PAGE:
Published Monday, Mar. 7, 2016

TC’s Sonali Rajan Awarded 2015 Strage Junior Faculty Prize

Sonali Rajan (Ed.D. ’10), Assistant Professor of Health Education, has received Teachers College’s Strage Junior Faculty Prize for her groundbreaking research on the behavioral associations of gun violence by youth.

Rajan, who teaches in TC’s Department of Health and Behavior Studies, has received national attention for her paper “Gun Possession among American Youth,” co-authored with Kelly Ruggles, Assistant Professor at NYU Langone Medical Center. The paper appeared in the journal PLOS ONE in 2014.

Gun violence has proven difficult to research, Rajan says, because of lack of funding and because rhetoric from both sides of the gun-control debate has hampered formulating evidence-based research hypotheses about causes and prevention.  As a result, people tend to fall back on conclusions that are unsupported by evidence, such as the oft-cited idea that young people who commit gun violence suffer from poor mental health.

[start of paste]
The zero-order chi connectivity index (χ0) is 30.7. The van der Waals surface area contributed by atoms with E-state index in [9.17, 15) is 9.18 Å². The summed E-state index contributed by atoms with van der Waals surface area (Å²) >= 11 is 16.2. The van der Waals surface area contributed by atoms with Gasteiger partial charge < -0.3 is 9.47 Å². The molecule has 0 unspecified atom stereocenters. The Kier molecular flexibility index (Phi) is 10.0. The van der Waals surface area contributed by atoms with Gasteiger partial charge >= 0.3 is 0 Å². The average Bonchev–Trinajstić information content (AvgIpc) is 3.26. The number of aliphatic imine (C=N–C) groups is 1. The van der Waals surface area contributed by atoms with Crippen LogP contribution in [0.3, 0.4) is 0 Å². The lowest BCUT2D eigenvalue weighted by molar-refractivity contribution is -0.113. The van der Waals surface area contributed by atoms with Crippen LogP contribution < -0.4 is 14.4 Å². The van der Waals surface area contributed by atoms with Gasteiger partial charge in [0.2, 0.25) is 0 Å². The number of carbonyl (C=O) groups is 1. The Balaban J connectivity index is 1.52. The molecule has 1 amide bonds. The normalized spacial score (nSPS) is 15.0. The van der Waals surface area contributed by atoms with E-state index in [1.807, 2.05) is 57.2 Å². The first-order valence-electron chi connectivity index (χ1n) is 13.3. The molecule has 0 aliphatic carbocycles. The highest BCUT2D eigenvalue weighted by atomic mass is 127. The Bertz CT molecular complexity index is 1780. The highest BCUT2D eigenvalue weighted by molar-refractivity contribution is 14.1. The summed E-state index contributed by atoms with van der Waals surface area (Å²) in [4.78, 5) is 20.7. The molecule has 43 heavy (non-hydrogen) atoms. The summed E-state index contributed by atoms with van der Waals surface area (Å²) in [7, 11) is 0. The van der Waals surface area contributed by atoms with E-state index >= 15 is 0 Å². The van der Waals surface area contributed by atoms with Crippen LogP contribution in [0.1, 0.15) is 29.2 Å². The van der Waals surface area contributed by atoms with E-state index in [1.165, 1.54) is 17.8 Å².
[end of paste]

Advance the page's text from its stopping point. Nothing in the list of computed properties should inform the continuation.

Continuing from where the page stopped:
In their PLOS ONE paper, Rajan and Ruggles mined some 5 million data points in a massive federal database of youth risk behaviors and found that among the 5 to 10 percent of American teens who report regularly carrying a firearm, there is a much stronger association with substance use, engagement in physical fighting and exposure to sexual violence than with any poor mental health indicator.  In fact, mentally ill teens are more likely to be victims rather than perpetrators of violence. The study also found that screen time (including video game use) had no association with firearm possession, which is striking since video games are often blamed as a major risk factor for pushing to teens to violence.